Broker

Broker: A person/company that negotiates transactions between a buyer and a seller. Not to be confused with an agent, who acts on behalf of one specific party in its dealings with another.

What is an Analyst

What is an Analyst - text

What are analysts?

Analysts are people or organizations that collate important information from various sources, news wires and previous data. They then analyse this information and from this they then make expectations of what they think the figure or data release should be.

There are many analysts out there, and it must be noted that different sources and analysts carry different weight in the information they predict so you need to be aware of where you are getting this information from

Analysts give us an insight into what institutions, organizations and even what whole sectors are thinking.  Their value should not be understated given that they will have expert knowledge in the markets in which they provide analysis on.

 In the run up to a major economic data figure being released, analysts will provide estimates on what they expect the figure to be, factoring in a number of variables which will influence their estimations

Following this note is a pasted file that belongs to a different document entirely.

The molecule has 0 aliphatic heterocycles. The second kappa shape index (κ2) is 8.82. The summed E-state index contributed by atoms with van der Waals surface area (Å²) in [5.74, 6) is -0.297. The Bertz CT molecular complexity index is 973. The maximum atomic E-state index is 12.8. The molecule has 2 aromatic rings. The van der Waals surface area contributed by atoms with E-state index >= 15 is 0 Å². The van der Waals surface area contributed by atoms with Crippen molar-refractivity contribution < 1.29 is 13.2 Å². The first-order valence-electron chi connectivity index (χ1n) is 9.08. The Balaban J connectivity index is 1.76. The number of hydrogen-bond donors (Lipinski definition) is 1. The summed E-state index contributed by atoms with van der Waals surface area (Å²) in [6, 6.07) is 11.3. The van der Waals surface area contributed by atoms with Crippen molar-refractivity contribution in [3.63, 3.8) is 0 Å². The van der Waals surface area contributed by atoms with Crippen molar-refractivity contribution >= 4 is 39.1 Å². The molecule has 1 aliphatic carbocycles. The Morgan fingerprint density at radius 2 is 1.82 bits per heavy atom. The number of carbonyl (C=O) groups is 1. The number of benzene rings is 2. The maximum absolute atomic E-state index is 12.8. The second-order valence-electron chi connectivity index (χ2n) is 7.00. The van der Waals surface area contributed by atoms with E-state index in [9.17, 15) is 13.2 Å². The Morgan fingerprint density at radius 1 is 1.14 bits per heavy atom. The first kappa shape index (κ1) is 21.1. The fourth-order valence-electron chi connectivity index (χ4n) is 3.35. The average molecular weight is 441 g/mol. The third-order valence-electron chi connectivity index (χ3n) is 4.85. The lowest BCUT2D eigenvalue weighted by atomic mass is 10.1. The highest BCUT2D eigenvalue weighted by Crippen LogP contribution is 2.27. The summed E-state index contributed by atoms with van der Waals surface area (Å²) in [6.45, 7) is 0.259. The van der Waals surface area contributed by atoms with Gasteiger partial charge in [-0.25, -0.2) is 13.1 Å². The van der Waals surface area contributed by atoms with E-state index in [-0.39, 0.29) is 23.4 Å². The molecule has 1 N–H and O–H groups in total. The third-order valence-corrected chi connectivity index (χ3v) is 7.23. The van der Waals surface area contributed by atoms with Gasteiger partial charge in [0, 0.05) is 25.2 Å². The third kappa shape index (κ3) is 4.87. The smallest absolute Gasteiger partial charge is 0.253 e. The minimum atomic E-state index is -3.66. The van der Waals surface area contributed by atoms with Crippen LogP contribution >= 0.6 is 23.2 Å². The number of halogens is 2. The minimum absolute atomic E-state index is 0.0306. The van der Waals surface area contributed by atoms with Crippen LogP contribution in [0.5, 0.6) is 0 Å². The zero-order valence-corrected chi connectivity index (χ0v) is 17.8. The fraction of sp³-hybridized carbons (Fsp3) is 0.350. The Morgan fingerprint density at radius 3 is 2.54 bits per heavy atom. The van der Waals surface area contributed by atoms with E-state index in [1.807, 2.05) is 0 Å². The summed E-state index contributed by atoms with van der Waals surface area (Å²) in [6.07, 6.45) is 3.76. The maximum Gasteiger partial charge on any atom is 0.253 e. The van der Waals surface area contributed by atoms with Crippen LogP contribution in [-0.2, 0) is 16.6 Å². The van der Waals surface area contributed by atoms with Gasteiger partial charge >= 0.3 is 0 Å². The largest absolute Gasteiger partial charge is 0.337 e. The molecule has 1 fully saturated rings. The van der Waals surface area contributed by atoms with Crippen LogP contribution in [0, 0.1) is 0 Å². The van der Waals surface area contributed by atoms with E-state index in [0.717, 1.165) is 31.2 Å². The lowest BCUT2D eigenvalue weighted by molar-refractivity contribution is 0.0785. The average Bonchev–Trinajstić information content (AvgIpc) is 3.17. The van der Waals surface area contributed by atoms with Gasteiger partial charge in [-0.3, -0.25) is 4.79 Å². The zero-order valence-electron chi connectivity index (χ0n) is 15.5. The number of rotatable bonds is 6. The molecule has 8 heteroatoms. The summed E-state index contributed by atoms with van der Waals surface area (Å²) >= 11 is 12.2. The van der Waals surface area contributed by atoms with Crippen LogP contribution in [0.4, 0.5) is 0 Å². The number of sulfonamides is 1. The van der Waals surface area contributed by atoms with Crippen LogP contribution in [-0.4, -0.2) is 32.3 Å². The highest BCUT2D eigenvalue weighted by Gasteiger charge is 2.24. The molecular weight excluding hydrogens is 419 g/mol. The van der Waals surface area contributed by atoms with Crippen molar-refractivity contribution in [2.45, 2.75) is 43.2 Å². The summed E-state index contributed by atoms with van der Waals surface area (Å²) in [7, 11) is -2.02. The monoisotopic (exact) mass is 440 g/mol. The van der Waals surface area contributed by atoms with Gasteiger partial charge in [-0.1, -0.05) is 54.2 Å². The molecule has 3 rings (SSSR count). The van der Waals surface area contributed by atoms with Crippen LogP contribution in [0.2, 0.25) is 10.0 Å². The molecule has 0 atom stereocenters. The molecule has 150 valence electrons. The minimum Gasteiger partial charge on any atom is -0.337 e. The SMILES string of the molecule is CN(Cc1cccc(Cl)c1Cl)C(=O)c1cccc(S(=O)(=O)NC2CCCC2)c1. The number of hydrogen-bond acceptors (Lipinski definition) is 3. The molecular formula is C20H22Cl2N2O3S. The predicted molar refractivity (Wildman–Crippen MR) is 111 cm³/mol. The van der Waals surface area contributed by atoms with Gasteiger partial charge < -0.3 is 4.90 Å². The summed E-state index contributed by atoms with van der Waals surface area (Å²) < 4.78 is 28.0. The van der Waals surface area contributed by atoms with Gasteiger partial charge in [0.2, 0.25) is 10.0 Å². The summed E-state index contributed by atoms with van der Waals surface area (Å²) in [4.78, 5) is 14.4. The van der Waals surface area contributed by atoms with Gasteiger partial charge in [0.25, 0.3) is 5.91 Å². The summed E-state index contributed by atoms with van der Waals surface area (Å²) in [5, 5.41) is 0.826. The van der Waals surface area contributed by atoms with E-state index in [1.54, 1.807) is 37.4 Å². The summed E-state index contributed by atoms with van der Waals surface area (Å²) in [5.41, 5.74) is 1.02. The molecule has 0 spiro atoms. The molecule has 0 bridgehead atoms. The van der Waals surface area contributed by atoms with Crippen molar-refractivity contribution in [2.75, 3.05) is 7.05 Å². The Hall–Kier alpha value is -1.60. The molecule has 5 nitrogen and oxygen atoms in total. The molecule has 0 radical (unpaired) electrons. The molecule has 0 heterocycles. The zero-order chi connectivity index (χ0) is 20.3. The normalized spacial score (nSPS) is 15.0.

For example, prior to a USDA Grain Stocks Report being released, a grains analyst will provide their expectation for the world soybeans stocks

based on factors including, but not limited to;

·         the status of crops,

·         weather

·         global export demand,

·         domestic soybean demand,

·         geo-political issues, and the

·         state of the global economy,

·         previous stocks reports, among many others.

Analysts will inevitably hold varying views on the figures which they expect to be released.  When deducing an expected figure, a median figure of all these estimates is calculated to give us a general feeling of what the market is looking for.

Not only is this information vital as all market participants will be looking at this. It also saves traders a lot of time and effort from trying to create expectations themselves.

For example a grains trader in Japan cannot easily travel to Iowa to visit the corn belt and see what the crop looks like, and if he does, he may not know the difference between a good and very good crop. 

When you know the figure that the market is looking for, it can help you to react faster and make an instant decision of what effect it will have on the market as soon as it is released, than if you weren’t aware of the market expectation.